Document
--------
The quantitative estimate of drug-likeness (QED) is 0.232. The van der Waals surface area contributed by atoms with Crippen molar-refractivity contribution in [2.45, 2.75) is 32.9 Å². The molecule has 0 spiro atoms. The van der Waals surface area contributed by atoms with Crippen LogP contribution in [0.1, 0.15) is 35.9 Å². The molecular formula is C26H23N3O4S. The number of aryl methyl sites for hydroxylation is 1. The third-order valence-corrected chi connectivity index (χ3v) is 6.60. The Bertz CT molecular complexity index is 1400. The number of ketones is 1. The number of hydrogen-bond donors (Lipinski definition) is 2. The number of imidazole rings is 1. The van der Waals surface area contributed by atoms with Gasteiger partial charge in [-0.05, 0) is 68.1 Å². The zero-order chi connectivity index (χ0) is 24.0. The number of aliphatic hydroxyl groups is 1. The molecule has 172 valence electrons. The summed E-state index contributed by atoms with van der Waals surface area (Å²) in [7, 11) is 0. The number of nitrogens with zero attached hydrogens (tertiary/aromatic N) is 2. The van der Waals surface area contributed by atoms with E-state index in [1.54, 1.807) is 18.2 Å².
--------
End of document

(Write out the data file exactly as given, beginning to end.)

The quantitative estimate of drug-likeness (QED) is 0.232. The van der Waals surface area contributed by atoms with Crippen molar-refractivity contribution in [2.45, 2.75) is 32.9 Å². The molecule has 0 spiro atoms. The van der Waals surface area contributed by atoms with Crippen LogP contribution in [0.1, 0.15) is 35.9 Å². The molecular formula is C26H23N3O4S. The number of aryl methyl sites for hydroxylation is 1. The third-order valence-corrected chi connectivity index (χ3v) is 6.60. The Bertz CT molecular complexity index is 1400. The number of ketones is 1. The number of hydrogen-bond donors (Lipinski definition) is 2. The number of imidazole rings is 1. The van der Waals surface area contributed by atoms with Gasteiger partial charge in [-0.05, 0) is 68.1 Å². The zero-order chi connectivity index (χ0) is 24.0. The number of aliphatic hydroxyl groups is 1. The molecule has 172 valence electrons. The summed E-state index contributed by atoms with van der Waals surface area (Å²) in [7, 11) is 0. The number of nitrogens with zero attached hydrogens (tertiary/aromatic N) is 2. The van der Waals surface area contributed by atoms with E-state index in [1.54, 1.807) is 18.2 Å².